Tuberous thinking

And the EU is determined that the UK should pay a high price for Brexit.

In both cases that their job. It is what they are required to do.

Err, why? Why must there be a high price to pay?

“I don’t want to be in your gang any more”

“That’s be €100 billion please”.


But it gets better.

And she is headed for parliament, where in her opinion her version of Brexit must be passed unopposed, whatever the cost to parliamentary democracy.


And we can also be sure that a large Tory majority


Exercising a parliamentary majority, striving for one even in an election, is a threat to parliamentary democracy.

Most tuberous.

23 thoughts on “Tuberous thinking”

  1. Of course the remoaners led by people such as Simon Wren-Lewis have been moaning for months that leaving the EU makes us poorer. It never seems to occur to them that it makes the EU poorer to lose one of the larger world economies and that it would be moronic to punish the UK simply for opting out of the political control pipedreams

  2. So Much For Subtlety

    Again the problem with these people is that they have not read enough Burke:

    Do you imagine, then, that-it is the Land-Tax Act which raises your revenue? that it is the annual vote in the Committee of Supply, which gives you your army? or that it is the Mutiny Bill which inspires it with bravery and discipline? No! surely, no! It is the love of the people; it is their attachment to their government, from the sense of the deep stake they have in such a glorious institution, which gives you your army and your navy, and infuses into both that liberal obedience without which your army would be a base rabble and your navy nothing but rotten timber.

    All this, I know well enough, will sound wild and chimerical to the profane herd of those vulgar and mechanical politicians who have no place among us: a sort of people who think that nothing exists but what is gross and material, and who, therefore, far from being qualified to be directors of the great movement of empire, are not fit to turn a wheel in the machine. But to men truly initiated and rightly taught, these ruling and master principles, which in the opinion of such men as I have mentioned have no substantial existence, are in truth everything, and all in all. Magnanimity in politics is not seldom the truest wisdom; and a great empire and little minds go ill together.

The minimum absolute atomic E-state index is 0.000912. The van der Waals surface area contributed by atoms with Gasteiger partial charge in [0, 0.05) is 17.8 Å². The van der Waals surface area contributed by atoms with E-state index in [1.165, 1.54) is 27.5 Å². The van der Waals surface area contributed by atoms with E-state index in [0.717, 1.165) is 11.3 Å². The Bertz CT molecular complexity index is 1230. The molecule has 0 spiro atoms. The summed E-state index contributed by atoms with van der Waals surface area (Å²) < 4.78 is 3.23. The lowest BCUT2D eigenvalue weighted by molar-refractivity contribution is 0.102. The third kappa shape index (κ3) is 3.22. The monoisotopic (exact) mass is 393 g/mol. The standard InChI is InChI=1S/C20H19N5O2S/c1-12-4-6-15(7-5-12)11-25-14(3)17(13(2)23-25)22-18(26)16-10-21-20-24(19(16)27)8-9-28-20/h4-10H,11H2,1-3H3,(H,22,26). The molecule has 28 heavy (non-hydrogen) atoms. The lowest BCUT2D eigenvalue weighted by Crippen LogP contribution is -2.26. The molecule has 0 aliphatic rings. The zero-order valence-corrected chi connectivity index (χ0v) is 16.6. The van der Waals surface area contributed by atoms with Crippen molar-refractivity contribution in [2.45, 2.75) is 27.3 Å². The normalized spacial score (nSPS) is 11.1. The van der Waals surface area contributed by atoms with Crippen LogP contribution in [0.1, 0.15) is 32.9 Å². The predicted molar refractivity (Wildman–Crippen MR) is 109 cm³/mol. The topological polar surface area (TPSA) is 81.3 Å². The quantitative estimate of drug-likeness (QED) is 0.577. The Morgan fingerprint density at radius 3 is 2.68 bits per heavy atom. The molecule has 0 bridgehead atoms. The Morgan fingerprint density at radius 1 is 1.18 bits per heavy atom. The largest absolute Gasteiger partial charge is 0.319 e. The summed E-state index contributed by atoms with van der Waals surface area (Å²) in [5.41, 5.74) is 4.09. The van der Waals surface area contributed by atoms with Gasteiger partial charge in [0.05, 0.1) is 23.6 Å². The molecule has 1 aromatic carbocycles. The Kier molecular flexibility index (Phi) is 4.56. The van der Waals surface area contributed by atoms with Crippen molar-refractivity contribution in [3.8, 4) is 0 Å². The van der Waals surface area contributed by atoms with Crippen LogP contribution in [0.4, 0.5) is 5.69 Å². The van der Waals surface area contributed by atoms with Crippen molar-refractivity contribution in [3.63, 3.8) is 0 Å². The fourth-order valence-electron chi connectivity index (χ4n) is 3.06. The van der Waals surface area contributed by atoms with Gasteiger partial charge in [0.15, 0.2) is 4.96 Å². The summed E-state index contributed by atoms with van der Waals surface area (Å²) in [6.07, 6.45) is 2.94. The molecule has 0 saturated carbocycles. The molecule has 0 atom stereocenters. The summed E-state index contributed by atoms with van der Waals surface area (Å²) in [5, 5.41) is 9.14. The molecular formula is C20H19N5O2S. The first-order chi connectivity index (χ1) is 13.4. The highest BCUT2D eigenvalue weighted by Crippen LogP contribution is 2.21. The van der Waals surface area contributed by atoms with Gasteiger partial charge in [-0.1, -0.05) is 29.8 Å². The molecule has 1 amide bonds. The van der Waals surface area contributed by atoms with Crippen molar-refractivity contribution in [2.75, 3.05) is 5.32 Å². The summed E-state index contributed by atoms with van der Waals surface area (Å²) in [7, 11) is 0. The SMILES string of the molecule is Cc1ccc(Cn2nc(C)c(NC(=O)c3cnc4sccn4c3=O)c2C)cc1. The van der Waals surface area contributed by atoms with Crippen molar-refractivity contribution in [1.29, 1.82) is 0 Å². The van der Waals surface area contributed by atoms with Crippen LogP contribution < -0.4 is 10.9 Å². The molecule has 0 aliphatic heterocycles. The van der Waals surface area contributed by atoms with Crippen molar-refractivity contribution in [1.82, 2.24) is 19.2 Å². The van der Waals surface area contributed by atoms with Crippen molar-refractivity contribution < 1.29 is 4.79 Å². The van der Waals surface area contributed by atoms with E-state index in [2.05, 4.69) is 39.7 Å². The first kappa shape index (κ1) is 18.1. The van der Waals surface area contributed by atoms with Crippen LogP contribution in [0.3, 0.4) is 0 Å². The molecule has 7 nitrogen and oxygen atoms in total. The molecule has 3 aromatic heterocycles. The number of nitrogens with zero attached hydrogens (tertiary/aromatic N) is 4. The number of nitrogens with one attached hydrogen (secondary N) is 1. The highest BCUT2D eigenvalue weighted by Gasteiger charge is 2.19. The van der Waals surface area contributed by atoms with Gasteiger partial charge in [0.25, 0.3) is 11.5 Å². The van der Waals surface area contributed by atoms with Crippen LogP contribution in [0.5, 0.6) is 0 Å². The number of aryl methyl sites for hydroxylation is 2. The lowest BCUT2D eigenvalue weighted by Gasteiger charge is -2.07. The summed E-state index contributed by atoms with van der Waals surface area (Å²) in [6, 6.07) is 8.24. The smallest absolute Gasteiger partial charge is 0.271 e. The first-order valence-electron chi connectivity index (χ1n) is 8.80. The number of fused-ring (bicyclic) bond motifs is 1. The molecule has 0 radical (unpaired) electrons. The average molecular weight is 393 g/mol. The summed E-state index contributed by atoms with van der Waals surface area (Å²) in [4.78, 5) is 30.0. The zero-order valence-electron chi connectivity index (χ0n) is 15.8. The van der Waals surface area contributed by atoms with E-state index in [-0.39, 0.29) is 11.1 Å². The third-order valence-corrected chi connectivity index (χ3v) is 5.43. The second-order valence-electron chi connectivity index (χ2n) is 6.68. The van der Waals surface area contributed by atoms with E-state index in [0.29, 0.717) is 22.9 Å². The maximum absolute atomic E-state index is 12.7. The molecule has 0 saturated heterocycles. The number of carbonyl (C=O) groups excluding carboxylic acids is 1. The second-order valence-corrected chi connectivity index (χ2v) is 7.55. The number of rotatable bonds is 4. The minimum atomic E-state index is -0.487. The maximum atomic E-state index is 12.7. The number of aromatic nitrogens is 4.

Small minds in charge of rotten timber. They will blow away at the first puff of wind.

  3. — “It never seems to occur to them that it makes the EU poorer to lose one of the larger world economies and that it would be moronic to punish the UK simply for opting out of the political control pipedreams”

    It’s actually sweet that you think the EU mafia bosses care whether remaining citizens are impoverished.

  4. I really don’t get the attitude of the remainers on this one.

    On the one hand they’re still harping on about the £350 million per week on that bloody bus, and how we were all lied to.

    On the other we’re told that the EU asking for £85 billion is them being reasonable and only expecting us to pay for the commitments we have already made up until the current round of funding ends. Given that’s 2020 – it works out at £544 million per week.

    Which is it?

  5. Where was this regard for parliamentary democracy when it was slowly being eroded by the EU? Where was any concern for minority opinion when our dear leaders were signing Maastricht, Nice and Lisbon?

    I feel like I’m taking crazy pills here.

  6. Out of interest, what the Trident ICBM stock worth? Is there anything in the rules says the UK can’t pay Brussels in kind rather than cash? S’pose it’d depend on the market value of a couple hundred second hand nuclear warheads, only used once…

  7. Theresa’s done what anyone would do. She has in mind by now how she wants to play Brexit, knows that with her slim majority her own backbenches are a problem. Any well organised rebellion will bring down negotiations, possibly forcing her to resign at a time and place not of her choosing. Yes that’s what parliament’s for hurrah, but but what pollsters are for is “If i go to the polls will that problem go away?. Yes?.. ok let’s do it. And Parliament’s new found advocates can take comfort in the fact that an early election gives labour the chance to boot Corbyn out. Sure it’s at the cost of tacking on a couple of years out of power and some mischievous opportunist politiking over Brexit but its a chance to get a new leader who will get their electoral act together.

  8. So Much For Subtlety